Coming back from a self-imposed news blackout during an “off-the-grid” family vacation last week, the first thing that struck me was how utterly predictable the dumbfounded reaction of the U.S. news cycle can be when it comes to inherently predictable events.
“Big news this morning -- complete collapse,” blared one morning news announcer, adding: “Twenty years after the United States toppled the Taliban regime in Afghanistan, the group is on the verge of retaking political power.”
The second thing that struck me was that these stories could have been written 20 years ago, because the news cycle -- along with U.S. foreign policy -- is as stable and consistent as the political will of a U.S. government that changes direction every four to eight years.
As difficult as that may be for domestic policies, it’s an anathema for foreign ones when dealing with adversarial nations that take a much longer view than we do, sometimes centuries.
And as this week’s coverage of the surprising fall of Afghanistan’s democratic government illustrates, the media doesn’t help the cause, because it generally is not focused on much longer views -- just the immediacy of the next breaking news cycle.
Whether it is the collapse of democracies, devastating effects of climate change, or billionaires taking joyrides in outer space, the U.S. news cycle has no sense of collective consciousness and simply goes after the next big story without regard for the signals it sends to others, and ourselves.
None of this is new, but it has accelerated in recent years, thanks to digital technology, social media and our always-on news media addictions. I was struck by an analysis conducted by Ipsos political guru Chris Jackson last year in the run-up to the U.S. Presidential election showing how unstable the U.S. news cycle has actually grown.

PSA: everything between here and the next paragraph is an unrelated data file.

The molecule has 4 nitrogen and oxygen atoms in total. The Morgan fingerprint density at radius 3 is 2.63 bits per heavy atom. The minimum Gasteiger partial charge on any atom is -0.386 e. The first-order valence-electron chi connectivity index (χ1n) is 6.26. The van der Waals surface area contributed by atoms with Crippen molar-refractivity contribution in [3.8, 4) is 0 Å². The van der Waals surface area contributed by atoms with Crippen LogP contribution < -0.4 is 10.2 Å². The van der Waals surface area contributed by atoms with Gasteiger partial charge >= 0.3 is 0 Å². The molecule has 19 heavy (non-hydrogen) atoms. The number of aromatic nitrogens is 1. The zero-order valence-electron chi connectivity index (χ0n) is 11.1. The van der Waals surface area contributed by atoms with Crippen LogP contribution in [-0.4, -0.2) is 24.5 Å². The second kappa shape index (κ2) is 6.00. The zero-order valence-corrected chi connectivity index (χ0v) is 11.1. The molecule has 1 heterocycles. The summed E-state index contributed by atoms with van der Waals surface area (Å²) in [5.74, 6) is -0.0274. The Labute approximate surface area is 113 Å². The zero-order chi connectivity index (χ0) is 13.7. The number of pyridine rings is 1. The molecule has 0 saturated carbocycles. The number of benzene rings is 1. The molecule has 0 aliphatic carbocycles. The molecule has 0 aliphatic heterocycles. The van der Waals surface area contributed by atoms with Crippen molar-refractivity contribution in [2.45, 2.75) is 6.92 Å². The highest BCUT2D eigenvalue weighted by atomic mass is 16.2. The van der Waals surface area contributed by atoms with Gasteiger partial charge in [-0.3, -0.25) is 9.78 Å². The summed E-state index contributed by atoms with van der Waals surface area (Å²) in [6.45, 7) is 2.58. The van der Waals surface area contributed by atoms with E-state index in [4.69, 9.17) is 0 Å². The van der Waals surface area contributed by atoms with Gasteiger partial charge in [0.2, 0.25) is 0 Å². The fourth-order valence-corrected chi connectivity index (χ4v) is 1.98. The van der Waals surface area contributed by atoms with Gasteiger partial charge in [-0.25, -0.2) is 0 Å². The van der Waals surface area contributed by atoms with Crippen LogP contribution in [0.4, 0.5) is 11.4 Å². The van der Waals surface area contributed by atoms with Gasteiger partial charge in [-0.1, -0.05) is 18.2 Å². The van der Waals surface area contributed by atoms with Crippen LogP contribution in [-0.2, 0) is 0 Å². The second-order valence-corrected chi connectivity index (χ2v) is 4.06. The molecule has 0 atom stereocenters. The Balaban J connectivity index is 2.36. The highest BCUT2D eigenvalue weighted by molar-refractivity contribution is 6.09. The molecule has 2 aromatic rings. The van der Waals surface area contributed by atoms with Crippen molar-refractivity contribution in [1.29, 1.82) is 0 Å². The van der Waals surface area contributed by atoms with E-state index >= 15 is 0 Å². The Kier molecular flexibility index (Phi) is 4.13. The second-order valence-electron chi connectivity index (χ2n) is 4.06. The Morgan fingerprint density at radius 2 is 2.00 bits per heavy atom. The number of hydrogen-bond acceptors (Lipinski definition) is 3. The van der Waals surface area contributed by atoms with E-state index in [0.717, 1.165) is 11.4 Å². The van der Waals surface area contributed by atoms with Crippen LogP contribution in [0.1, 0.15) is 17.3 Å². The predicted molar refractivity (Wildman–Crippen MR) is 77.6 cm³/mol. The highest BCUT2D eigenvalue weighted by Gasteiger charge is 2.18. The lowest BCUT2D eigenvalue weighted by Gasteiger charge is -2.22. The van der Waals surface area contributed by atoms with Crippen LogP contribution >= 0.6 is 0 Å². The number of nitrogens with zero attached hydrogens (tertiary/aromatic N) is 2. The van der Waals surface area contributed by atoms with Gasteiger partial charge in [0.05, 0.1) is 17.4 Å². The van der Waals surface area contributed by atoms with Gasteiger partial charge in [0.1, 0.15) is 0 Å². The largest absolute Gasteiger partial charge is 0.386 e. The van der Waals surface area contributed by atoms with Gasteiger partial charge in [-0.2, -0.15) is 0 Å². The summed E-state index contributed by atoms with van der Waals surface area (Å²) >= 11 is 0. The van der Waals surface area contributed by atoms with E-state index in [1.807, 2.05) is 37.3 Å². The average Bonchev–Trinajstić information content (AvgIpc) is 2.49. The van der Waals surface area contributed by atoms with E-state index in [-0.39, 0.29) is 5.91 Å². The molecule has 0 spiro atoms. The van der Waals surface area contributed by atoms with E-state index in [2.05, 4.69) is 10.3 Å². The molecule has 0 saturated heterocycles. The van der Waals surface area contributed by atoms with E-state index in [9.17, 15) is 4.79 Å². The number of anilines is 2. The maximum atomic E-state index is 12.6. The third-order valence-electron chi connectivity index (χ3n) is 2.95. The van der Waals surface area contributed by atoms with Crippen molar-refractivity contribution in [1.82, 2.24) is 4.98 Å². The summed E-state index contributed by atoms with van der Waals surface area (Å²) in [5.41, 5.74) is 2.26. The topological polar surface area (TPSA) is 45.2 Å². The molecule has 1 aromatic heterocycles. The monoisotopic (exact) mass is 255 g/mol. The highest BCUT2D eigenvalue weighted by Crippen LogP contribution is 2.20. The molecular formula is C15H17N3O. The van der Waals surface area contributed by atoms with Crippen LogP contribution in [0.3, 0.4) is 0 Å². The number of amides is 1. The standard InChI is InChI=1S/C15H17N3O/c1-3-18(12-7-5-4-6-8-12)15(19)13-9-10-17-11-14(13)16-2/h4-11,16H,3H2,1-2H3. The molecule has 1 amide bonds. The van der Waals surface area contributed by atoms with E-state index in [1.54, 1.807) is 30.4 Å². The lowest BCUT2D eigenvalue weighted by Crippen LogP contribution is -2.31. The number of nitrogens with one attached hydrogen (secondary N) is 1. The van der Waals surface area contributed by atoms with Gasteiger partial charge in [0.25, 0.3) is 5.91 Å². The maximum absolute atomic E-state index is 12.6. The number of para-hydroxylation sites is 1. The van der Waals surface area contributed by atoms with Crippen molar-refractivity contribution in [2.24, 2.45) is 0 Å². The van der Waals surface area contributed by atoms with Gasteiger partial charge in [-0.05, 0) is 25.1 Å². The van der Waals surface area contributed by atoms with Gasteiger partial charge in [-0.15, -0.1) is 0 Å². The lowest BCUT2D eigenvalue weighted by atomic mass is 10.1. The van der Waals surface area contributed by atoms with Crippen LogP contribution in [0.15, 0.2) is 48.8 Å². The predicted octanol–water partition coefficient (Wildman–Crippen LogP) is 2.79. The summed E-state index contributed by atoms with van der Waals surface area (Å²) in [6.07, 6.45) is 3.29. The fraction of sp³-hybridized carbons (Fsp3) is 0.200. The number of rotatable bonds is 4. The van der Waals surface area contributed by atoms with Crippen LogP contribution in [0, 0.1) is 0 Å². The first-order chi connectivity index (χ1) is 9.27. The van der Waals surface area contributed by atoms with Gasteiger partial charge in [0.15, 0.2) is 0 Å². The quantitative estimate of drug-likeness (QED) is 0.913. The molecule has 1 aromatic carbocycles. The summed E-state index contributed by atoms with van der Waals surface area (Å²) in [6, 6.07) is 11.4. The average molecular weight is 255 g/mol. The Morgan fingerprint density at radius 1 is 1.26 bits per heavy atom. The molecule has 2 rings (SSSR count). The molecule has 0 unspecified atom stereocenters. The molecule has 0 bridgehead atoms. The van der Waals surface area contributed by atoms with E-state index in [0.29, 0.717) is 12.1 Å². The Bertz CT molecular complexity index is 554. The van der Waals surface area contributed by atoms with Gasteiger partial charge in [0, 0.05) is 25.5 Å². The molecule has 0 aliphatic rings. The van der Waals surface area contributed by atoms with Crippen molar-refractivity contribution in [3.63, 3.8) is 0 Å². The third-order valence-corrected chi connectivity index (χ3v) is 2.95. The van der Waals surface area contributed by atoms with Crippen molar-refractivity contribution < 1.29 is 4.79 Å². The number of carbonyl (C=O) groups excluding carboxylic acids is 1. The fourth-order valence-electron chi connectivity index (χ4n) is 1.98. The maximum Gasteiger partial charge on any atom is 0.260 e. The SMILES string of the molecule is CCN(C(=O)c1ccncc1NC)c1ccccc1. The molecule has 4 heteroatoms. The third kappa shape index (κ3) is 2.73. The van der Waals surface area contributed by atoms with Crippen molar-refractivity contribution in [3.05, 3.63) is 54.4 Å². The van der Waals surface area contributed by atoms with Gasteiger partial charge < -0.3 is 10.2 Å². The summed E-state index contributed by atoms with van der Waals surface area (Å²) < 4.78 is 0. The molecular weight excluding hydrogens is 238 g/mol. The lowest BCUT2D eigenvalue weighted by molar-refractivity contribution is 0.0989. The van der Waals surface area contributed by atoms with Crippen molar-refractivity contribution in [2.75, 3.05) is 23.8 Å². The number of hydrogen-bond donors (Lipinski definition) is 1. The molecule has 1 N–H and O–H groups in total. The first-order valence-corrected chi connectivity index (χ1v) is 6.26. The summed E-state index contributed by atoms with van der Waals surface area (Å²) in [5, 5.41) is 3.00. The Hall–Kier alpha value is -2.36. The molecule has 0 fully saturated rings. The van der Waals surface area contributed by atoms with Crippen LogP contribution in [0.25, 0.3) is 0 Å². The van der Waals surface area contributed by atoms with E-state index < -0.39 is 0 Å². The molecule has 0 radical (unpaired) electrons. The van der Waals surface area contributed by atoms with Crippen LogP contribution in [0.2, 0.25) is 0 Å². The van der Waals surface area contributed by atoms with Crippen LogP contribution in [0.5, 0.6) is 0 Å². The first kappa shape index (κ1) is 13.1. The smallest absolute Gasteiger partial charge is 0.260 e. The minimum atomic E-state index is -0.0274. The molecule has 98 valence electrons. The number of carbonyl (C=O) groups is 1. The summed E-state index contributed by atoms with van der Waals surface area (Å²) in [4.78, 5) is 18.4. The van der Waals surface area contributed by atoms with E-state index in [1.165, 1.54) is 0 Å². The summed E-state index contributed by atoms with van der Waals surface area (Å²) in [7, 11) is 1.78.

The analysis suggested that the news cycle now changes almost daily -- or, at least did under the past administration.
I really don’t know what the answer is, but I do know that if we don’t figure it out, our biggest long-term adversary will not prove to be a hostile foreign power -- but to paraphrase Pogo, but our own homegrown media industry.
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As this is my first day back, I’d be remiss if I didn't say something about Larissa Faw, a long-time MediaPost reporter who passed away last week. The news was shocking, because Larissa was so young -- 43 -- and because Larissa always seemed so full of life. We still don’t know the circumstances of her death, but I’d like to extend my condolences to her family, and to her close friends, some of whom reached out to me during the past week.
Even though Larissa had left us not long ago to join another news organizations, I felt she was still part of the MediaPost family. She even promised me, “I’ll be back” someday. Well, the truth is, in some ways, she never left.